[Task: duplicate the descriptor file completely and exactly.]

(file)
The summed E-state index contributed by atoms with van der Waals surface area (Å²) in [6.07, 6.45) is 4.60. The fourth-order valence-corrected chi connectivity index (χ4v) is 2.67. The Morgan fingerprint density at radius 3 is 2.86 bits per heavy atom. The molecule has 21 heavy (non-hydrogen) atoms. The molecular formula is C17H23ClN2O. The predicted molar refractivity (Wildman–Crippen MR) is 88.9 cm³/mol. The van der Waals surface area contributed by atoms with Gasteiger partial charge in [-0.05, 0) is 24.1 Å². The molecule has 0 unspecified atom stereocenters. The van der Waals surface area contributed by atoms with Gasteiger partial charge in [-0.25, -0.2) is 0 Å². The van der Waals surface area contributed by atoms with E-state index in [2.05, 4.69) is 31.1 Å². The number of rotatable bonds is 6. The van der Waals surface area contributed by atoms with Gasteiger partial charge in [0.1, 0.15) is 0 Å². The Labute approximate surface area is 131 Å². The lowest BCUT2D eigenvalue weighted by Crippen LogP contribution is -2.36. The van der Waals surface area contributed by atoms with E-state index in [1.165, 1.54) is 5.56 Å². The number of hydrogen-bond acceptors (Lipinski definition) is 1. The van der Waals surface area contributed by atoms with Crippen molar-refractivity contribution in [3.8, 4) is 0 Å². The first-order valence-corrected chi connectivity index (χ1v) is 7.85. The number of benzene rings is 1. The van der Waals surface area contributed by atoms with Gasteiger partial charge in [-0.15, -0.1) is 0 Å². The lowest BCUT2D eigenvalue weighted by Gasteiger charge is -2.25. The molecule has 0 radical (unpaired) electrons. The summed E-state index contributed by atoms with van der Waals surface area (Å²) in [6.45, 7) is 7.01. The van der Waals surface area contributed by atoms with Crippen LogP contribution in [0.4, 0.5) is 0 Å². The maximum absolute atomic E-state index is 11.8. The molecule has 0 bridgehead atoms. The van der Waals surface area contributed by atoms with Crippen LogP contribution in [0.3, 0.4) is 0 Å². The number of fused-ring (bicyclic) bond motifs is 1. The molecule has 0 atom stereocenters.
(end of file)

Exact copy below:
The summed E-state index contributed by atoms with van der Waals surface area (Å²) in [6.07, 6.45) is 4.60. The fourth-order valence-corrected chi connectivity index (χ4v) is 2.67. The Morgan fingerprint density at radius 3 is 2.86 bits per heavy atom. The molecule has 21 heavy (non-hydrogen) atoms. The molecular formula is C17H23ClN2O. The predicted molar refractivity (Wildman–Crippen MR) is 88.9 cm³/mol. The van der Waals surface area contributed by atoms with Gasteiger partial charge in [-0.05, 0) is 24.1 Å². The molecule has 0 unspecified atom stereocenters. The van der Waals surface area contributed by atoms with Gasteiger partial charge in [-0.25, -0.2) is 0 Å². The van der Waals surface area contributed by atoms with E-state index in [2.05, 4.69) is 31.1 Å². The number of rotatable bonds is 6. The van der Waals surface area contributed by atoms with Gasteiger partial charge in [0.1, 0.15) is 0 Å². The Labute approximate surface area is 131 Å². The lowest BCUT2D eigenvalue weighted by Crippen LogP contribution is -2.36. The van der Waals surface area contributed by atoms with E-state index in [1.165, 1.54) is 5.56 Å². The number of hydrogen-bond acceptors (Lipinski definition) is 1. The van der Waals surface area contributed by atoms with Crippen molar-refractivity contribution in [3.8, 4) is 0 Å². The first-order valence-corrected chi connectivity index (χ1v) is 7.85. The number of benzene rings is 1. The van der Waals surface area contributed by atoms with Gasteiger partial charge in [-0.15, -0.1) is 0 Å². The lowest BCUT2D eigenvalue weighted by Gasteiger charge is -2.25. The molecule has 0 radical (unpaired) electrons. The summed E-state index contributed by atoms with van der Waals surface area (Å²) in [6.45, 7) is 7.01. The van der Waals surface area contributed by atoms with Crippen LogP contribution in [0.4, 0.5) is 0 Å². The maximum absolute atomic E-state index is 11.8. The molecule has 0 bridgehead atoms. The van der Waals surface area contributed by atoms with Crippen LogP contribution in [0.3, 0.4) is 0 Å². The number of fused-ring (bicyclic) bond motifs is 1. The molecule has 0 atom stereocenters.